In addition to the potential first-party insurance policy exposures resulting from a blackout, there is some potential for third-party insurance policy exposures if those sustaining blackout-related losses assert claims against the affected utility companies. A pair of cases relating to the Northeast Blackout demonstrates that utility companies may be targets of suits after a service failure, but also shows that maintaining such suits may be an uphill battle for the plaintiffs. In one, a class action suit filed within days of the Northeast Blackout, the trial court dismissed the suit for lack of subject matter jurisdiction, and the appellate court affirmed, on the basis that a state agency has exclusive jurisdiction over various matters concerning public utilities, including whether service rendered by a public utility is in any respect unjust, unreasonable, or in violation of law.8 A New York court reached a similar result in dismissing a plaintiff’s claim against Con Edison for food spoilage caused by the blackout, when it held that under the relevant state statute a utility company will not be held liable for an interruption of service resulting from causes outside of its control or due to mere negligence.9 Although these cases suggest that maintaining such suits against utility companies can be difficult and an insurer’s duty to indemnify under a third-party policy may not ultimately apply, an insurer that issues a third-party policy may still be required to defend a covered utility. In addition, the Schlesinger case suggests that a lawsuit may be tailored to bypass the limitation of liability provision of a statute, for example by including a reckless conduct claim. In such a case an insurer’s duty to indemnify may ultimately come into play.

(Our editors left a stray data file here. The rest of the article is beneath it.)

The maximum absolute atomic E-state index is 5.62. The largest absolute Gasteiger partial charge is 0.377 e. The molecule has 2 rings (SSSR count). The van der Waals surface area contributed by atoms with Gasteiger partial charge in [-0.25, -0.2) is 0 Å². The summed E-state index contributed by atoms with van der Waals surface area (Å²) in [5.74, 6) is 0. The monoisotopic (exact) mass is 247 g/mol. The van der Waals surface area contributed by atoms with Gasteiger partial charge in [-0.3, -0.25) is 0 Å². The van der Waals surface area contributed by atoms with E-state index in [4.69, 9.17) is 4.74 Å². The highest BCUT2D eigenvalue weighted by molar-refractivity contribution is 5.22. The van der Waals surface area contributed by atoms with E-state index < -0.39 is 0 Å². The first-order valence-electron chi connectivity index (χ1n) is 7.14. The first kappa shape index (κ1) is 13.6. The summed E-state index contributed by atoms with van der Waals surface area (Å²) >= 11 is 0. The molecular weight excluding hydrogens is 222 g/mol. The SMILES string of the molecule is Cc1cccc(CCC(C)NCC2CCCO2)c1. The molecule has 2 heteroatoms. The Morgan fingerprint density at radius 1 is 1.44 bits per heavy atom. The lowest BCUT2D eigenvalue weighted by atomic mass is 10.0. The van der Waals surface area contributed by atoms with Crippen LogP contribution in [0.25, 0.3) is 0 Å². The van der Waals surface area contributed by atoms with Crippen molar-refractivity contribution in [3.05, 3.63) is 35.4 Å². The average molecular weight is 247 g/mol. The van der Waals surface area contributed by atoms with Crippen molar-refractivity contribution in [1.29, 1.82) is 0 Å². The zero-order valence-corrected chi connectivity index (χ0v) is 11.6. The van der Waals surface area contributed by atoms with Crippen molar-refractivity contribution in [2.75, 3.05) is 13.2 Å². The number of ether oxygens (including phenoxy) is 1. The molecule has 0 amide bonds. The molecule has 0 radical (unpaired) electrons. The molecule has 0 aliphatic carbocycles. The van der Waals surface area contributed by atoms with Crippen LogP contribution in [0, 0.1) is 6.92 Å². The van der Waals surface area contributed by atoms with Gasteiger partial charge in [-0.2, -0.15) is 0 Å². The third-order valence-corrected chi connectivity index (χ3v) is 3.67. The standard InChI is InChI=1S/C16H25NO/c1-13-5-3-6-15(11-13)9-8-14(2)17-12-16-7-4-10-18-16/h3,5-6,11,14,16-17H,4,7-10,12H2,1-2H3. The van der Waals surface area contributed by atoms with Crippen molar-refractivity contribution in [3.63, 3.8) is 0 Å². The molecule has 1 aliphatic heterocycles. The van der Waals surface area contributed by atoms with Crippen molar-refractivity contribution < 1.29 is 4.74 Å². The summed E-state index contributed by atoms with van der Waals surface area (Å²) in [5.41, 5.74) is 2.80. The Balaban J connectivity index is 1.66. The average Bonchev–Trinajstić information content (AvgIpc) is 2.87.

Finally, apart from traditional property, business interruption and liability policies, cyber risk policies may also be implicated in a blackout caused by hackers, although the wordings and scope of coverages vary greatly and thus applicability of such policies is uncertain. A number of insurers have recently introduced cyber risk policies.10 Many cyber risk policies are tailored to cover data and privacy breaches resulting in potential or actual identity theft or impairment of web or server services to customers, or intellectual property infringement, rather than industrial or retail shutdown. However, broadly worded coverages for losses arising from alleged breach of a duty of care to limit transmission of malware that results in a denial of service potentially could be implicated, depending on the scope of coverage intended and the policy wording.

Due to the substantial risks and large losses involved, insurers and insureds alike would benefit from keeping an eye on this developing issue.